FX Modular build - FIVE Shocking things you need to know about the new build....

David Hill David.Hill at Oracle.com
Tue Nov 8 14:47:20 UTC 2016

What do you need to know about the new modular build (or how does this affect me ?)

I have covered the need for a new Gradle 3.1+, JDK 9 build 142+ already, so moving beyond that....

FIVE Shocking things you need to know about the new build.... !!!!!!!  :-)


There is NO jfxrt.jar anymore. This quite a change, but the new practice has already been talked about before. The build produces:
(Note: run.args was renamed from xpatch.args as the java command line arguments changed)
These are "argfiles" which is a way of batching up command line option for ease of use. Fyi, argfiles work with javac in JDK8, and were added to the java command in JDK9.

Assuming you have reset JDK_HOME to point to JDK 9 ea build 142+, then building an running an FX application from the command lines would look like this:
     $JDK_HOME/bin/javac @_path_to_/compile.args -d build src/mytest/MyTestApp.java
     $JDK_HOME/bin/java   @_path_to_/run.args -cp build mytest.MyTestApp

Please note that these arg files contain absolute paths to your repository artifacts. If you want to copy the artifacts (rt/build/modular-sdk) to another location, then there is a script (rt/tools/scripts/make_runargs.sh) to generate a new run.args file

There is a corresponding set of argfiles that contain the test "shim" classes as well as the full modules. These are testrun.args and testcompile.args. Because the test modules modules contain a module-info.class (it is filtered out when we copy to rt/build/modular-sdk) it is quite likely that you will see one or more:
WARNING: module-info.class not allowed in patch: (path to the module)
These are annoying and harmless, and there is nothing we can do to suppress them.

    The FX built class files are "target=1.9". This is required by javac when we are building modules. If you have an existing netbeans project, you may need to edit it to update the value. This also means that any application like an IDE that parses class files may have a problem with the newer version.

   Module test classes are now split apart. Before we had the "shim" classes and the unit test classes all in one hierarchy. This does not work so well with the modular build, and so the shim classes have been separated into a new hierarchy.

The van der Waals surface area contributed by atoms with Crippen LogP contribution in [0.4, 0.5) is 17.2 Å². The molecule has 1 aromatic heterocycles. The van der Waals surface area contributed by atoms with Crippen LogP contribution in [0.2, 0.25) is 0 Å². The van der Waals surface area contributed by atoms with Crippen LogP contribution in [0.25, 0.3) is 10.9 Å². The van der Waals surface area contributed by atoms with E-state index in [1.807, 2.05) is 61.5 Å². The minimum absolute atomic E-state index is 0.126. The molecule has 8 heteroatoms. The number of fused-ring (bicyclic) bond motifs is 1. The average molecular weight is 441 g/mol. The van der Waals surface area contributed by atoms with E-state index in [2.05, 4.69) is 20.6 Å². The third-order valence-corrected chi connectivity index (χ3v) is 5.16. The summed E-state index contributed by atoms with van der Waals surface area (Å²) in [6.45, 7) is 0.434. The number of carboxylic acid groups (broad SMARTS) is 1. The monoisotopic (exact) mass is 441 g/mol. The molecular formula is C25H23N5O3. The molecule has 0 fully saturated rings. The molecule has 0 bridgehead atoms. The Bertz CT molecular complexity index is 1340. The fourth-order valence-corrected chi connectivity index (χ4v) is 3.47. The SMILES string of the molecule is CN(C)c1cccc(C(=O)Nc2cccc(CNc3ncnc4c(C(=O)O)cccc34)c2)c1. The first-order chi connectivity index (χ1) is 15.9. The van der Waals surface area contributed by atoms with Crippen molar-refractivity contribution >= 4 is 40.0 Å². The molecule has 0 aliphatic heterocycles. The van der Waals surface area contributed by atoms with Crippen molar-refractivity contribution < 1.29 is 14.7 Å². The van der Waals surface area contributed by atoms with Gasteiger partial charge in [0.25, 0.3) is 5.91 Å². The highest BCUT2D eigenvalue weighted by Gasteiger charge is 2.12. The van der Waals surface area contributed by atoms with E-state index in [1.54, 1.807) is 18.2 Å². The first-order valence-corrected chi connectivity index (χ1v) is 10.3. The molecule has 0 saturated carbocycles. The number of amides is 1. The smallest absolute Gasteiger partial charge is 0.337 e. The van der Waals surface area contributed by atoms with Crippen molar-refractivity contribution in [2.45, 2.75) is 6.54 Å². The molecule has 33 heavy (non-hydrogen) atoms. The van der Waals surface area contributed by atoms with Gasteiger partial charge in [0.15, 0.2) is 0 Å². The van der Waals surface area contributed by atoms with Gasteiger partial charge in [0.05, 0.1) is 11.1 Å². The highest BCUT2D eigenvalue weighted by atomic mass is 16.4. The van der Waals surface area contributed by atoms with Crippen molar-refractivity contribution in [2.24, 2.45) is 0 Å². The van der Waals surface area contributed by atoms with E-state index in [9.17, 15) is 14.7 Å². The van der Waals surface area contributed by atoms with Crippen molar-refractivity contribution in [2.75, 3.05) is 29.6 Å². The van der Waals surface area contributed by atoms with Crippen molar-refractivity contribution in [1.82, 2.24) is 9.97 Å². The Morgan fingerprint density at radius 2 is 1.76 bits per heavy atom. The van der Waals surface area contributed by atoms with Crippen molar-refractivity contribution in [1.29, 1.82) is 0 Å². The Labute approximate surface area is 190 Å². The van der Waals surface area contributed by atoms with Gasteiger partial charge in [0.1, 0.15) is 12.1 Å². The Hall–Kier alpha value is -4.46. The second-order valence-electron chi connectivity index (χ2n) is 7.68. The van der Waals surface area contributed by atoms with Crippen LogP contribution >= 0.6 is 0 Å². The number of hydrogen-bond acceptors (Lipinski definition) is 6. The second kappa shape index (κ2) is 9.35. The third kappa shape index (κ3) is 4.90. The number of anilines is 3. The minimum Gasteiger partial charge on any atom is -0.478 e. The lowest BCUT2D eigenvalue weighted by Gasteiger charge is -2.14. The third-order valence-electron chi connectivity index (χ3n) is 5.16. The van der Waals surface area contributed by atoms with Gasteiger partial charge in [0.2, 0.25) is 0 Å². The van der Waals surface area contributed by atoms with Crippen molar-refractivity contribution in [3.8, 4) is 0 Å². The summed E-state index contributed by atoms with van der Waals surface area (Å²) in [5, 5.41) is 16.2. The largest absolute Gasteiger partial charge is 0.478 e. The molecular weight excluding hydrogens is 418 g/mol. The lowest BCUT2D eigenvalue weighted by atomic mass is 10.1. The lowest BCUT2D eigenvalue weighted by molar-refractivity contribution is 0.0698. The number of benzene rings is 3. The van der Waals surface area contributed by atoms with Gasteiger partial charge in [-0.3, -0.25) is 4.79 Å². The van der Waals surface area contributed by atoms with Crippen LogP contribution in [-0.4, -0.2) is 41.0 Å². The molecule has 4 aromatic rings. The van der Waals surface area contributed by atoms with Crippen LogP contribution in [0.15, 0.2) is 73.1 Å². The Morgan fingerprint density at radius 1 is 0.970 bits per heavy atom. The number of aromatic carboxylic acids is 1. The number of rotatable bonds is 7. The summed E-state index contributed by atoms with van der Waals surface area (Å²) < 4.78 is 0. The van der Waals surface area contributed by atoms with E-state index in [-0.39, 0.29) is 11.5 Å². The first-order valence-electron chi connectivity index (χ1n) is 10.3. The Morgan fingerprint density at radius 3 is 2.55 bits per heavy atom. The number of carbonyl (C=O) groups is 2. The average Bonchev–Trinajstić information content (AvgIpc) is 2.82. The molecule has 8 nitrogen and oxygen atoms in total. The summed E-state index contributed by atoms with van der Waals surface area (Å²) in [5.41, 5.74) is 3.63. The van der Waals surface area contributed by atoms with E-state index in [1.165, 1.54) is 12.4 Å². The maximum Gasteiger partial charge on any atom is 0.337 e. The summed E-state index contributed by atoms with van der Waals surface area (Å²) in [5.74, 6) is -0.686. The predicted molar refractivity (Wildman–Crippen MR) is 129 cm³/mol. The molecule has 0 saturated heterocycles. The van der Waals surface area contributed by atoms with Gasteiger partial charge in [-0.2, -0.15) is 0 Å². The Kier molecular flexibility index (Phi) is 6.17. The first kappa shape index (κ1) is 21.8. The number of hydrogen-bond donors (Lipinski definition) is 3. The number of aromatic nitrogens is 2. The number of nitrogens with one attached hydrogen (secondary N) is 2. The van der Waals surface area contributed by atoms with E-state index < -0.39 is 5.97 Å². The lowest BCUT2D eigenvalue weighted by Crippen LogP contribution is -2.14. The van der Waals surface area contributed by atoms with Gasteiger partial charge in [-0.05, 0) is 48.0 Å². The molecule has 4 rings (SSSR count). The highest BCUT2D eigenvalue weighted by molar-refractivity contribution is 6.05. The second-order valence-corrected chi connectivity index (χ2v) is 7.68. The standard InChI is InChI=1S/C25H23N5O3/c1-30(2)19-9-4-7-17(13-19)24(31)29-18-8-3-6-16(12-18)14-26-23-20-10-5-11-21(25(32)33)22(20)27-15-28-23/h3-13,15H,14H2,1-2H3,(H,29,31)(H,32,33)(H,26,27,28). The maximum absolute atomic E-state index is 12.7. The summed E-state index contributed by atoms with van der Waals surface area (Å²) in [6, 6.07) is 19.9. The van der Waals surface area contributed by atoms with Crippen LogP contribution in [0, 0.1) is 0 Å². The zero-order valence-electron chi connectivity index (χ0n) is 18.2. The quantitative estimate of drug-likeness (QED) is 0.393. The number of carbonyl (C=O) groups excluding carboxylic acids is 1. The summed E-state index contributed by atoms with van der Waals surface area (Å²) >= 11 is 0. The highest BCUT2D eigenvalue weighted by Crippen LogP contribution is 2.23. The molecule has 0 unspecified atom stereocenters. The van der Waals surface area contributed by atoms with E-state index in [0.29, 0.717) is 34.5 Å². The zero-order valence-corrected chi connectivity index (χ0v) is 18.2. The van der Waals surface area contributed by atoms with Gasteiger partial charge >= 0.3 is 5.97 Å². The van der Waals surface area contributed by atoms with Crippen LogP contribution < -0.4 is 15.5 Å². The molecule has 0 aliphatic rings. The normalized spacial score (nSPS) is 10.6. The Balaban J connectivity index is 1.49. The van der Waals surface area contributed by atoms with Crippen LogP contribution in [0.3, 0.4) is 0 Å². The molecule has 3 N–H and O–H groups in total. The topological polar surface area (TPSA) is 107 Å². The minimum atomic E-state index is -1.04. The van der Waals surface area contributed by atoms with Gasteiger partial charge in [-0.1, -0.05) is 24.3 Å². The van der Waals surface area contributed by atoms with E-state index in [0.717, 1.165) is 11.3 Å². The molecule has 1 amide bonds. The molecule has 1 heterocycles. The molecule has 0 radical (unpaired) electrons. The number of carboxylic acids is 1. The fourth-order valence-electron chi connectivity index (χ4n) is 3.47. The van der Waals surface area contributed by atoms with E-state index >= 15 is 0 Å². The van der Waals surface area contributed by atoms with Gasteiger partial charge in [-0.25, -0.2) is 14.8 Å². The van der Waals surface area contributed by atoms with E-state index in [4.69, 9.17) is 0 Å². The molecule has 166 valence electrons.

unit tests in modules/javafx.base/src/test/...
    shims in modules/javafx.base/src/shims/java/

For unit tests, we rebuild the modules that needs shims again, but this time add in the shim sources. The resulting module is then passed into the unit test run using -patch-module.

   In the past we often used jfxrt.jar via a bootclasspath. One side effect of this was "all permissions" for the FX classes, which matched how the bundled FX classes are treated in the JDK. This does not work with JDK9 and -patch-module.

If you run into security issues with a test application, then you will need to use a java.security.manager, and a policy file that starts with the one we generate during the test task of our build: rt/build/test.java.policy (again, one that contains absolute paths). It is reasonably easy to add to an ant file an action that will start with this file, and add in any test application specific additions, and the resulting file can then be used for the application run.

   There are early access editions of IDEs. Let us know if you find ways to get these to work :-)
     Netbeans: http://wiki.netbeans.org/JDK9Support <http://bits.netbeans.org/download/trunk/nightly/latest/>
     Intellij: https://confluence.jetbrains.com/display/IDEADEV/EAP

David Hill<David.Hill at Oracle.com>
Java Embedded Development

"A man's feet should be planted in his country, but his eyes should survey the world."
-- George Santayana (1863 - 1952)

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